The art of storytelling

Storytelling is one of our oldest arts. If you want to become a great storyteller, there are several techniques you must become familiar with.

Storytelling is our oldest art form.It probably developed when hunters came back from the hunt; in fact, language may have developed from a need to tell stories.Stories have always been threefold in purpose: to tell a tale; to teach lessons; and to transmit wisdom.

Oral storytelling developed long before written language.One might imagine the grandmothers and grandfathers of a tribe sitting around the campfire each evening telling tales from their childhoods.These stories grew over time, eventually developing into the myths and legends we're all familiar with.Not until writing arose in ancient Egypt andBabylon were the stories were written down, preserved even though the storyteller might perish.Oral stories are not single dimensional; there is an element of change to them, as they are fresh and new with each retelling, each storyteller, and each audience.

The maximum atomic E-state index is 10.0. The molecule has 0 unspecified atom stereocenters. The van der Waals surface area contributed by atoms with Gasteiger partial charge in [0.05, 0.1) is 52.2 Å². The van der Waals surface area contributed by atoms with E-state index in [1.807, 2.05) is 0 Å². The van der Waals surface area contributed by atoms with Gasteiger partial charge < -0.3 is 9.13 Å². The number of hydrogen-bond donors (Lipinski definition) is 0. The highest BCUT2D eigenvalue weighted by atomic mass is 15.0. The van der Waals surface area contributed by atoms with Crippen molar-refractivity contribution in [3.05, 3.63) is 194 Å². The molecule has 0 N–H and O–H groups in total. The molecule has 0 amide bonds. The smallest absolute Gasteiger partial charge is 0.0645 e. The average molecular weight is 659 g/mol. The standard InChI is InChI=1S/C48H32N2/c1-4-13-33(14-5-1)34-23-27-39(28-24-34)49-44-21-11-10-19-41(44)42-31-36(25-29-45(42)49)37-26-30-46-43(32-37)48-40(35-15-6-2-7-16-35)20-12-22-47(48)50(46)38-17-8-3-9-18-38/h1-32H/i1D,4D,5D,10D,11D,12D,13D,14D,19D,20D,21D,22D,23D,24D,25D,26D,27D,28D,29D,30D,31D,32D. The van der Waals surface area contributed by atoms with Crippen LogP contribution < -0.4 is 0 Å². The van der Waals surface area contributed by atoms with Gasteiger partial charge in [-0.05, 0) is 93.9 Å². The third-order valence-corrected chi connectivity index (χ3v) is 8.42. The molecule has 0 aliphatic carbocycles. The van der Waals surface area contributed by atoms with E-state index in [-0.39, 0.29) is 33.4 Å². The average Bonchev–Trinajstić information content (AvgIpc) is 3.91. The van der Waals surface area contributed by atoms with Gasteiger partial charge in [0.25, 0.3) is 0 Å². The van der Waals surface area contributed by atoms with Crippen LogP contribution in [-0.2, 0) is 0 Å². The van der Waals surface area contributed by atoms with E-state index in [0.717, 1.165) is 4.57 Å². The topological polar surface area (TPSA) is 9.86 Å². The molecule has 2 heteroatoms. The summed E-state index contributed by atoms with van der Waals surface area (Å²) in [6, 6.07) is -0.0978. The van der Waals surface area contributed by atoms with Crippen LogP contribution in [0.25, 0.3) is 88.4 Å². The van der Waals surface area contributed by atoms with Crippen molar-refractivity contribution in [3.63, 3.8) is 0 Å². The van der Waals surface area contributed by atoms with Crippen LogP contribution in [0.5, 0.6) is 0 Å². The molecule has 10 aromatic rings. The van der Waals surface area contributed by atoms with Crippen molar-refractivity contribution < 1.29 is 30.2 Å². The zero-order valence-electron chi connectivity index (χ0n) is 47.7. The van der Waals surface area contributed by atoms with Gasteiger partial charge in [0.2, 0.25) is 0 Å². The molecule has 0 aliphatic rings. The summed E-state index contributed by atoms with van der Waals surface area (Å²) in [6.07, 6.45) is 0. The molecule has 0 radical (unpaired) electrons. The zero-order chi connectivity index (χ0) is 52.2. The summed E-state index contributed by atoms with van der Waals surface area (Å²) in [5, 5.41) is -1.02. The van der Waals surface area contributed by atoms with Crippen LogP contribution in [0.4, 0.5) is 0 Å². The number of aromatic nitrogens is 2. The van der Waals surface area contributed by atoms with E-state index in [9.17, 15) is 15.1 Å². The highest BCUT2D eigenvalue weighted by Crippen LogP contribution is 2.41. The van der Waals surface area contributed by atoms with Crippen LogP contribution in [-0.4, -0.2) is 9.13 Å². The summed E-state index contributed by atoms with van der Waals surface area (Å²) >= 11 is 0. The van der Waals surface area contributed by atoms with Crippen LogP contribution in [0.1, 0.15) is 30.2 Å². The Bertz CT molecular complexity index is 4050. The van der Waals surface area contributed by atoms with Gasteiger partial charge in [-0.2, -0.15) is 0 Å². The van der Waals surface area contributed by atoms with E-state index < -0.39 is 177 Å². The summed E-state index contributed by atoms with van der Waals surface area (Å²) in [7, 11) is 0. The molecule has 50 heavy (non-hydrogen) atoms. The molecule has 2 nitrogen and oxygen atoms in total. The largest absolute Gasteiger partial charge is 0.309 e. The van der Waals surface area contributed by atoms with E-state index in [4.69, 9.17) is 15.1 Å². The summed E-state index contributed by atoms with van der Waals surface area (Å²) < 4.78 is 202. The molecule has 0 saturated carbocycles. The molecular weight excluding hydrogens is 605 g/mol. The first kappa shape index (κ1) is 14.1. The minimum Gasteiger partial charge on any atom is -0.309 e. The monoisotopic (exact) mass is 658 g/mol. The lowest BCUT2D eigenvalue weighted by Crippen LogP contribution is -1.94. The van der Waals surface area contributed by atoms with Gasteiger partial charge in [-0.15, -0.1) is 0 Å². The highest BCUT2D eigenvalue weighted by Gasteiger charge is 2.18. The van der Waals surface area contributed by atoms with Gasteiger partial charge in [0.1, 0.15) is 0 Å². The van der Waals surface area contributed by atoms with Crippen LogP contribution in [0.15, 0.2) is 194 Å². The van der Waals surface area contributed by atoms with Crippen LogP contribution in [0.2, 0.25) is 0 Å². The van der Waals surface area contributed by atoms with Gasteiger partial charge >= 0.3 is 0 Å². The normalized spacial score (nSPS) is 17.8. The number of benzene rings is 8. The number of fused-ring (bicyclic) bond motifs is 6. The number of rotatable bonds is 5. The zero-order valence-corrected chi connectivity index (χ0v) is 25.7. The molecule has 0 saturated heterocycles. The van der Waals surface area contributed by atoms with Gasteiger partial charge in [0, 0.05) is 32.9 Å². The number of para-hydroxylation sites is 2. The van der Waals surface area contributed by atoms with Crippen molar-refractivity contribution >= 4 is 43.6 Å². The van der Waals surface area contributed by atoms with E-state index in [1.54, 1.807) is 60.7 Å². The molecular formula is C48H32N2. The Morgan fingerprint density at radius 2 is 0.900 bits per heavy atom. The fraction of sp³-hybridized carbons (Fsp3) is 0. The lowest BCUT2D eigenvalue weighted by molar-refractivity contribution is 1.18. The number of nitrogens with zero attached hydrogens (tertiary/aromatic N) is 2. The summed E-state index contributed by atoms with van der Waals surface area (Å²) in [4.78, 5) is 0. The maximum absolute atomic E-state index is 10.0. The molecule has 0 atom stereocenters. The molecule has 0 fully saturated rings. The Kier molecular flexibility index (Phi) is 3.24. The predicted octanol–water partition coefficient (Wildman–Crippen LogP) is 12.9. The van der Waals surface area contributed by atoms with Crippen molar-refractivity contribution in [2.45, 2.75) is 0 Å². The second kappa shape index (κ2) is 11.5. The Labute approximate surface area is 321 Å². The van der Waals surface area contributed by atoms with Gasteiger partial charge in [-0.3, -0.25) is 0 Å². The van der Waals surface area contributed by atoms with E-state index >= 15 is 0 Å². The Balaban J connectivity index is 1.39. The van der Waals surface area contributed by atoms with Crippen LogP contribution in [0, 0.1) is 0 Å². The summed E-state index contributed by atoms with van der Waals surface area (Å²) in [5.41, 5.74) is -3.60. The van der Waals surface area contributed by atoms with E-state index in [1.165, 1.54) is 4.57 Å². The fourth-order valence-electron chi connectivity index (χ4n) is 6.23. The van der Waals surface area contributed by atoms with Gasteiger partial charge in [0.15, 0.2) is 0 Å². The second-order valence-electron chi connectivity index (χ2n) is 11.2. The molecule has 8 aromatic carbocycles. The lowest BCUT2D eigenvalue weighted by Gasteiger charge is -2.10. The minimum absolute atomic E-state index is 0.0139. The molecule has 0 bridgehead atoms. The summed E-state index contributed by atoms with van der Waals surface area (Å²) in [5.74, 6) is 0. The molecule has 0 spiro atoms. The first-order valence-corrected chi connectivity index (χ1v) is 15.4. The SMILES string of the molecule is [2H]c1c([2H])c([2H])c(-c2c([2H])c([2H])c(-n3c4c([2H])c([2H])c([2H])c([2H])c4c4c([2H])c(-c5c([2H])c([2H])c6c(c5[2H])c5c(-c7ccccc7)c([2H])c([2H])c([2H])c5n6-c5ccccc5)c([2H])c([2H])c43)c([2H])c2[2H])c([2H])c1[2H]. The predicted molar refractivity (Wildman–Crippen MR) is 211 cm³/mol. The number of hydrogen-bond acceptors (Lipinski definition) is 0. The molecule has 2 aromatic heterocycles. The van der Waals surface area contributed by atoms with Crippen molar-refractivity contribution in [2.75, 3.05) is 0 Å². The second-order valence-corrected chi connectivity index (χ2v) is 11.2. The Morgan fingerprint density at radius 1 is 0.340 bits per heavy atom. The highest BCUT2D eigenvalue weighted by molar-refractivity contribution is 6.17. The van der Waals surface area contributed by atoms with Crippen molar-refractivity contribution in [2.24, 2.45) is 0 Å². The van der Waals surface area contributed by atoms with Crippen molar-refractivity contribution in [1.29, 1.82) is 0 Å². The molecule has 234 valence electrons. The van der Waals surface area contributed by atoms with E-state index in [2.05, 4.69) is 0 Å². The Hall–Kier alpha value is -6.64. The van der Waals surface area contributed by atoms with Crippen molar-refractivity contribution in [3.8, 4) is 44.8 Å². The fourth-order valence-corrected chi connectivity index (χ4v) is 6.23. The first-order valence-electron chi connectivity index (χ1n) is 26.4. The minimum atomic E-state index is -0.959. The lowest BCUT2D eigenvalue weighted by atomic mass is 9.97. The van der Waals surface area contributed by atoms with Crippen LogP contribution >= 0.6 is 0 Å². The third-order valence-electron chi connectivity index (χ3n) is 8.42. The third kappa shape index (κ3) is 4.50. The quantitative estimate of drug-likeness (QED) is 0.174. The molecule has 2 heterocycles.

When stories were written, they lost much of their magic.Instead of changing and developing, written stories are snapshots, more like slices of what the story was at one telling rather than an accurate recording of the whole story.This is why even today there are marvelous storytellers still spinning their magic webs.

Telling a Story

If you want to be a storyteller, the first thing you need to do is listen to those who tell great stories.An excellent place to start is with standup comedy; it's an easily accessible form of storytelling and demonstrates all the basic elements in a story.Our comic raconteurs are among the masters storytellers of today.If you can tell a funny story so that it's even funnier, you probably have a gift for storytelling.